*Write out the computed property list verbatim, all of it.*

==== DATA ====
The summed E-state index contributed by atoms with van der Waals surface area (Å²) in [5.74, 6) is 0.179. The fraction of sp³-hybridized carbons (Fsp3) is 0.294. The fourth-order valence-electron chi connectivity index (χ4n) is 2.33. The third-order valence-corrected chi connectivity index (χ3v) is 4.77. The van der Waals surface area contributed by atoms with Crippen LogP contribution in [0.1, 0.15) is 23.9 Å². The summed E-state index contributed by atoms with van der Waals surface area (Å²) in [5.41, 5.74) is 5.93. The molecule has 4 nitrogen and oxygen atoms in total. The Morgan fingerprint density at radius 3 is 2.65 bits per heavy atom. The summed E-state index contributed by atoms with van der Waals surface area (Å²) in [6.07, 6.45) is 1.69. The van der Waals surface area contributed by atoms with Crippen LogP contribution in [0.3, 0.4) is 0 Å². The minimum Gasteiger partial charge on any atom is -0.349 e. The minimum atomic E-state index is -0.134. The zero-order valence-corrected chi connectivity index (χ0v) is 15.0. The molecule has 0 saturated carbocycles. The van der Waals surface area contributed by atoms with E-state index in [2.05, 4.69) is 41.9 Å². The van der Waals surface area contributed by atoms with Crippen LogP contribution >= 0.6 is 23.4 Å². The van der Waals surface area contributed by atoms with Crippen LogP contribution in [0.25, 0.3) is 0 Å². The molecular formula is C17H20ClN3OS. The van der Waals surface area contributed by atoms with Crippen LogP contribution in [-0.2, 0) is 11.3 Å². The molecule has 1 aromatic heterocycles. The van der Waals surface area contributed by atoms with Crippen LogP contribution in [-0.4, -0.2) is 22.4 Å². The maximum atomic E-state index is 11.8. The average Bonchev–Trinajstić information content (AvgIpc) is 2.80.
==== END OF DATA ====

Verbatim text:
The summed E-state index contributed by atoms with van der Waals surface area (Å²) in [5.74, 6) is 0.179. The fraction of sp³-hybridized carbons (Fsp3) is 0.294. The fourth-order valence-electron chi connectivity index (χ4n) is 2.33. The third-order valence-corrected chi connectivity index (χ3v) is 4.77. The van der Waals surface area contributed by atoms with Crippen LogP contribution in [0.1, 0.15) is 23.9 Å². The summed E-state index contributed by atoms with van der Waals surface area (Å²) in [5.41, 5.74) is 5.93. The molecule has 4 nitrogen and oxygen atoms in total. The Morgan fingerprint density at radius 3 is 2.65 bits per heavy atom. The summed E-state index contributed by atoms with van der Waals surface area (Å²) in [6.07, 6.45) is 1.69. The van der Waals surface area contributed by atoms with Crippen LogP contribution in [0.3, 0.4) is 0 Å². The minimum Gasteiger partial charge on any atom is -0.349 e. The minimum atomic E-state index is -0.134. The zero-order valence-corrected chi connectivity index (χ0v) is 15.0. The molecule has 0 saturated carbocycles. The van der Waals surface area contributed by atoms with E-state index in [2.05, 4.69) is 41.9 Å². The van der Waals surface area contributed by atoms with Crippen LogP contribution >= 0.6 is 23.4 Å². The van der Waals surface area contributed by atoms with Crippen LogP contribution in [0.25, 0.3) is 0 Å². The molecular formula is C17H20ClN3OS. The van der Waals surface area contributed by atoms with Crippen LogP contribution in [-0.2, 0) is 11.3 Å². The molecule has 1 aromatic heterocycles. The van der Waals surface area contributed by atoms with Crippen LogP contribution in [-0.4, -0.2) is 22.4 Å². The maximum atomic E-state index is 11.8. The average Bonchev–Trinajstić information content (AvgIpc) is 2.80.